Subs not used: Robles, Heitinga, Jelavic, Naismith

Goals: Mirallas 8′; Lukaku 72′, 82′

Liverpool: Mignolet, Johnson, Flanagan, Agger, Skrtel, Lucas (Sturridge 79), Gerrard, Allen (Moses 68), Henderson, Coutinho, Suarez

Subs not used: Jones, Toure, Alberto, Sakho, Sterling

Goals: Coutinho 5′, Suarez 19′, Sturridge 89′

“Overweight” Costa comes to Mourinho’s defense

Diego Costa, Chelsea FC
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Diego Costa says he and his Chelsea teammates are to blame for Chelsea’s horrid start to the 2015-16 Premier League season.

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Speaking Thursday, during a bit of downtime over the current international break (Costa was left out of Vicente del Bosque’s squad for Spain’s final two EURO 2016 qualifiers this week), Costa placed the majority of blame at the feet of the entire team, but went on to most harshly critique himself for coming into the season unfocused and “overweight.”

Costa, on his lack of fitness and form to begin the season — quotes from the Guardian:

“We know we’re not in the form we were supposed to be at the beginning of the season. We need to blame the players because we came back from holiday very confident, thinking we could go back into how it was last season, and then realized the team was already in a bad situation.

“I’m going to be very honest: maybe a few weeks ago, five or six weeks ago, I was not on top of my game. At least physically. We talk within the players and we know that, maybe at the beginning, we were not 100 percent as we were supposed to be when we got here. I got injured at the end of last season and then I went on holiday. Maybe I got out of my diet and, when I came back, I was not the way I was supposed to be. I was a little bit overweight. That affected my game. You can be selfish and blame it on the manager but I’m not going to do that. I’m responsible 100%, and so are the other guys.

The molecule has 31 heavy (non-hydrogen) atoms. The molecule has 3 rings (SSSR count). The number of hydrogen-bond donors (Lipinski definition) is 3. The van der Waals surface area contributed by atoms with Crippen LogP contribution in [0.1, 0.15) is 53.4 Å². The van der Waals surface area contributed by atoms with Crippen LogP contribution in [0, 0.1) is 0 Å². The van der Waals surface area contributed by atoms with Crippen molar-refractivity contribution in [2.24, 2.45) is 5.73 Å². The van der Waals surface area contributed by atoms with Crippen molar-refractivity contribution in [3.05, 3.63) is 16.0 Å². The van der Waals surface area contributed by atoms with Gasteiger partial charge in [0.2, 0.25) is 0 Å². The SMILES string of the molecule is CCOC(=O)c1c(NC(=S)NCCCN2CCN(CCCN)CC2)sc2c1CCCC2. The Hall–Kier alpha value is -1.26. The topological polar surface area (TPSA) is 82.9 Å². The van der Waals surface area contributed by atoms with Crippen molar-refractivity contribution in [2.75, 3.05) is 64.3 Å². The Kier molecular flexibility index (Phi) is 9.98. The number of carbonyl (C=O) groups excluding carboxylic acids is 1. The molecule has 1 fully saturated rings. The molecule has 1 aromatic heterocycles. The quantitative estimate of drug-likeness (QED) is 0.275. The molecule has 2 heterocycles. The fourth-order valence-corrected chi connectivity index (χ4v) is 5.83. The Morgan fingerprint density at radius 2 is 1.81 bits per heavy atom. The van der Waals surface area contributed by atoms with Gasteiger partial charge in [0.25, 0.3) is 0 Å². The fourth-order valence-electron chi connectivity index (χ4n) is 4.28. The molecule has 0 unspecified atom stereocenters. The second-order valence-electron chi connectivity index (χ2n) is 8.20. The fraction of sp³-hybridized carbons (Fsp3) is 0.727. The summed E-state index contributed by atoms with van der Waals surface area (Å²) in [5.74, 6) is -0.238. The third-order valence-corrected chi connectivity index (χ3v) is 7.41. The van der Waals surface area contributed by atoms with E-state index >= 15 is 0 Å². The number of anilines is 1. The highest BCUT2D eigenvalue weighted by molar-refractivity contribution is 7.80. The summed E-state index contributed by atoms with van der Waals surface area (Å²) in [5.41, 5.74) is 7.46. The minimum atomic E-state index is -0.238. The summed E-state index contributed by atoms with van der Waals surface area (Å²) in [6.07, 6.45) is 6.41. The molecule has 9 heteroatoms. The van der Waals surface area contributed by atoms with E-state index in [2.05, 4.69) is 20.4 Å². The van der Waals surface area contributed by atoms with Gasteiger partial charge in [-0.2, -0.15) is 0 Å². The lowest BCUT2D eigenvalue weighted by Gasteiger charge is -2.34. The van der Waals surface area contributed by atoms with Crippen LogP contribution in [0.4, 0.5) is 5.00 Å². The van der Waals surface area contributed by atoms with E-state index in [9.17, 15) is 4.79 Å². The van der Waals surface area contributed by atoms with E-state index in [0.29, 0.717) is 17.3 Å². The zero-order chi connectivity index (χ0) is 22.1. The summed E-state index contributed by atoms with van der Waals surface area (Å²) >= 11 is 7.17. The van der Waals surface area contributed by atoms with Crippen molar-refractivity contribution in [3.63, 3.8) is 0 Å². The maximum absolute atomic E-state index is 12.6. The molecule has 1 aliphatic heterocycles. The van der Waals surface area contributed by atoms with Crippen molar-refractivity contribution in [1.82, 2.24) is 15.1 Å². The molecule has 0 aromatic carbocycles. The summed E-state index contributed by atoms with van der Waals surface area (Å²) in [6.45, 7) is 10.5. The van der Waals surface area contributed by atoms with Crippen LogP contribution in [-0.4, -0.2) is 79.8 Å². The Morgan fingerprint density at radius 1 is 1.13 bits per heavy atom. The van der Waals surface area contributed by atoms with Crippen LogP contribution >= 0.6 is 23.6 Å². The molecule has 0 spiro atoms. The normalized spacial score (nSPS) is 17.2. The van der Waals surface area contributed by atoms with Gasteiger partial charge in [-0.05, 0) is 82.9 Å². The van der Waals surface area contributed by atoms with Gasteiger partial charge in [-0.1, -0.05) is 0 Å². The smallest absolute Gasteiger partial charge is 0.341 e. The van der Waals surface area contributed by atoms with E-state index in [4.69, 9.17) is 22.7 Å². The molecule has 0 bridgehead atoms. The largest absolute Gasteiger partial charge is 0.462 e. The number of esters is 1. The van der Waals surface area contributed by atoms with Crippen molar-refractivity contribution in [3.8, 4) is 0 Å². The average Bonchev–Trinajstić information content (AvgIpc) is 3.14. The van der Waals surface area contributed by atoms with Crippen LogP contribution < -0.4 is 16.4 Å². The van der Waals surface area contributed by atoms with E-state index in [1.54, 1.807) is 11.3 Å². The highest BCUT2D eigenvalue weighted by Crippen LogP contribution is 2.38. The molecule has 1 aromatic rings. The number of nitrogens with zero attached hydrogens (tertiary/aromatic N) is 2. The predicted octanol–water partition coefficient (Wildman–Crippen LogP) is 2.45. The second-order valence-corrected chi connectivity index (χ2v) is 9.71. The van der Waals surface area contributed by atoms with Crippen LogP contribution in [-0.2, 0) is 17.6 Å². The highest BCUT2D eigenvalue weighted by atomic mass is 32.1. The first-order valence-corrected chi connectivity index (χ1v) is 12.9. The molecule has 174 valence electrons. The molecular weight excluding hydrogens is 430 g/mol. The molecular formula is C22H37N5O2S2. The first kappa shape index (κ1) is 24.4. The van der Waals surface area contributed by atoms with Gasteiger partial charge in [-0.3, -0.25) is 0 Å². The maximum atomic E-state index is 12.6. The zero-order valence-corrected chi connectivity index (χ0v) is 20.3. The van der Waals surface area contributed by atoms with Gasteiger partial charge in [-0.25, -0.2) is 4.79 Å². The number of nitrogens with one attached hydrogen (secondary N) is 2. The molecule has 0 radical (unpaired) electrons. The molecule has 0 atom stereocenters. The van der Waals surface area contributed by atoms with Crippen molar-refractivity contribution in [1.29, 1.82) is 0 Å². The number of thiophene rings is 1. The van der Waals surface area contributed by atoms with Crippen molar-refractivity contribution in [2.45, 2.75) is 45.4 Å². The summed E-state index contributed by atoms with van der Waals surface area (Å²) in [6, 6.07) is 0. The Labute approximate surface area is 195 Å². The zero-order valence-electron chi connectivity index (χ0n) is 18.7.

Given that Chelsea manager Jose Mourinho said on Thursday he doesn’t quite know what’s wrong with the defending Premier League champions, hearing someone — anyone — speak up and explain the club’s worst start to a season in 37 years will surely be a welcome sound to any Blues supporter’s ears.

[ MORE: Liverpool appoint Klopp as manager | Allardyce to Sunderland? ]

Costa, who is eligible to return from suspension next weekend when Aston Villa visit Stamford Bridge, has scored just one goal in league play this season (six appearances) after scoring 20 in 26 games last season.

Sam Allardyce to open talks with Sunderland

Sam Allardyce, West Ham United FC
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Now that Liverpool have selected and named their new manager, it appears Sunderland are finally ready to move forward with their own managerial search. (That’s clearly a joke, because it implies Liverpool and Sunderland ever duke it out for the same managerial candidate.)

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Anyway, the Black Cats will have to hire someone to replace the recently-departed Dick Advocaat at some point. We all knew that, despite the fact he’s probably earned a shot at that level, Bob Bradley was never really going to be considered for the job. With that in mind, if you’re not going to endear yourself to the entire United States of America with this hire, you might as well go for the best unemployed manager who’ll actually consider your approach.

That’s what Sunderland chairman Ellis Short appears to have done, as it was reported Thursday that despite an initial reluctance from Sam Allardyce — let’s be honest, he actually was holding out hope for the Liverpool job — the 60-year-old most recently in charge of West Ham United was willing and ready to enter into negotiations with the northeastern club.

One of the major sticking points during Sunderland’s courting of Allardyce is expected to be his demand for autonomy in the transfer market as well as a sizable transfer budget to sign his own players during the January window.

[ MORE: Advocaat: Sunderland squad too thin, chairman to blame ]

Allardyce seems like the no. 1 guy you’d like to bring in to steady a capsized ship — cough Sunderland cough — in any situation. Not only does he have a successful track record in the Premier League, but he’s the kind of no-nonsense leader a club like Sunderland so desperately needs as they find themselves in yet another relegation battle just eight games into the new season.

Short hopes to have Allardyce signed, sealed and delivered when the Premier League returns to action next weekend. In that event, Allardyce’s first game in charge of Sunderland would be a trip to West Bromwich Albion. His first home fixture? Home to Tyne-Wear derby rivals Newcastle United, a club whose boisterous fanbase still holds a great deal of disdain for Big Sam. Sometimes the football gods really are looking out for us.